Princeton University
Exploring the Late Pleistocene Marine Nitrogen Cycle in the South Pacific using Nitrogen Isotopes from Fossil Corals from Tahiti


Despite its vast geographic area, the South Pacific gyre has been minimally explored in terms of its changing conditions over glacial cycles, largely due to slow sedimentation and poor preservation of carbonate in its deep sea sediments. I have developed a sensitive method for measuring the nitrogen isotopes (δ15N) of organic matter protected within the skeletal aragonite of stony corals (coral skeletal δ15N). My analyses of modern corals suggest that the coral skeletal δ15N first and foremost records the δ15N of regional ocean nitrate, with a secondary effect of local reef productivity. I now propose to apply this new proxy to Tahiti fossil corals from IODP 310, investigating the marine nitrogen cycle of South Pacific since the last deglaciation.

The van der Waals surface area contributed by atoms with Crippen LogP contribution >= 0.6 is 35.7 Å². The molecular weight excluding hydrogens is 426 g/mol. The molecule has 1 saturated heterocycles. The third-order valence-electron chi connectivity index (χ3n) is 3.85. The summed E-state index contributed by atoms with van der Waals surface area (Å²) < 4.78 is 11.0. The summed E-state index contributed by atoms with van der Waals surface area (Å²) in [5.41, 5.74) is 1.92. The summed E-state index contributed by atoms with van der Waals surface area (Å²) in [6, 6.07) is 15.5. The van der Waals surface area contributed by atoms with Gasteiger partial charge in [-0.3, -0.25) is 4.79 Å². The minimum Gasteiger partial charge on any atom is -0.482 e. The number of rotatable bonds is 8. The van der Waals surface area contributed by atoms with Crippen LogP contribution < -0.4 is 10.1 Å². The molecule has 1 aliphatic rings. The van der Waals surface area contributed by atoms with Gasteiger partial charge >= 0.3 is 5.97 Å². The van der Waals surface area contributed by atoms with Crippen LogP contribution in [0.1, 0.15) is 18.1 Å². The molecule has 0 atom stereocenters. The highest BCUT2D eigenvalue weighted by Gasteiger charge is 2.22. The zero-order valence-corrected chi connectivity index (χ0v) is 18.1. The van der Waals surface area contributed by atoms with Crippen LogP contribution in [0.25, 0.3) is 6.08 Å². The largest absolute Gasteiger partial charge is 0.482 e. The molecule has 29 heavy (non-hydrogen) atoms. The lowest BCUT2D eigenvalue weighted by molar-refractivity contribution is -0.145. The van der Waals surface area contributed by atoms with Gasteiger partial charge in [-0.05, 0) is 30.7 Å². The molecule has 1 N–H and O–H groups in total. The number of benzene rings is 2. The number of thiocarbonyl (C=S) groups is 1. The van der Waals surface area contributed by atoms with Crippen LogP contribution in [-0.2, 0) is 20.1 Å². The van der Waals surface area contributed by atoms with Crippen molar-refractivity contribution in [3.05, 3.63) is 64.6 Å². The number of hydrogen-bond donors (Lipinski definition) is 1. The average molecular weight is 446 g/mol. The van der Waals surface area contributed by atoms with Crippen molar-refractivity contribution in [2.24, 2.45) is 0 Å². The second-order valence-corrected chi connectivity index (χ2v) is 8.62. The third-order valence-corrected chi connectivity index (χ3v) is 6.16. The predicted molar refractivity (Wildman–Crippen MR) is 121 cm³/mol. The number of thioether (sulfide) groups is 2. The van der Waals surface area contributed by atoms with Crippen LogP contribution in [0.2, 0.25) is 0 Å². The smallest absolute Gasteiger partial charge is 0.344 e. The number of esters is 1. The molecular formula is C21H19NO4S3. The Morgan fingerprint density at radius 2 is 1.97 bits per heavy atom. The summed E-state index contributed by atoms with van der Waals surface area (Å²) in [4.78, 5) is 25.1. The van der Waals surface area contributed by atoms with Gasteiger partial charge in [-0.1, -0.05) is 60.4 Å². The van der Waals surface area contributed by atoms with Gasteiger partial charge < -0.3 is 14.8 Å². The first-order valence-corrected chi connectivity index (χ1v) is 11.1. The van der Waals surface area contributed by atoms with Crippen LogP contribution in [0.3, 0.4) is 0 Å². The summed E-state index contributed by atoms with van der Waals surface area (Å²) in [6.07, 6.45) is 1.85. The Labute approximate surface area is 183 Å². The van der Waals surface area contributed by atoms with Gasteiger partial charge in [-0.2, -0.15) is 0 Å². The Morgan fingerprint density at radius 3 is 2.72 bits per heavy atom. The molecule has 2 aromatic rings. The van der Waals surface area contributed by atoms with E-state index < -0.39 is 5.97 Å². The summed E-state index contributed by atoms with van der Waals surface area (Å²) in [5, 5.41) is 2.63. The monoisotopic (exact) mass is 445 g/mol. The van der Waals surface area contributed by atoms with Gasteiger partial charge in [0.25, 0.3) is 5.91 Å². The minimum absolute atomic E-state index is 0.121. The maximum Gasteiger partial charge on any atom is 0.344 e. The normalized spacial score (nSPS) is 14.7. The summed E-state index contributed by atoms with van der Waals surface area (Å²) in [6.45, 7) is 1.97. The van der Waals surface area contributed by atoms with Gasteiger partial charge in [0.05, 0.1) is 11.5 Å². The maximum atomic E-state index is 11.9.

I grew up in Xuzhou, China, a city with more than 4,000 years of history. Studying history was an important part of my early education. In high school, I became interested in chemistry and geography. As a result of these layered interests, in college I became fascinated by the fact that geochemists can reconstruct climate history timelines using merely ice cores, tree rings, fossil corals, and sediments. Learning about these natural archives caused me to become devoted to the field of paleoclimate and paleoceanography. My undergraduate research topics at Nanjing University included the Holocene Indian monsoon variability and human impact on the riverine organic carbon cycle. Currently as a Princeton University graduate student, my work involves reconstructing past marine biogeochemical changes using fossil corals and the nitrogen cycle on modern Bermuda reefs with Dr. Daniel Sigman.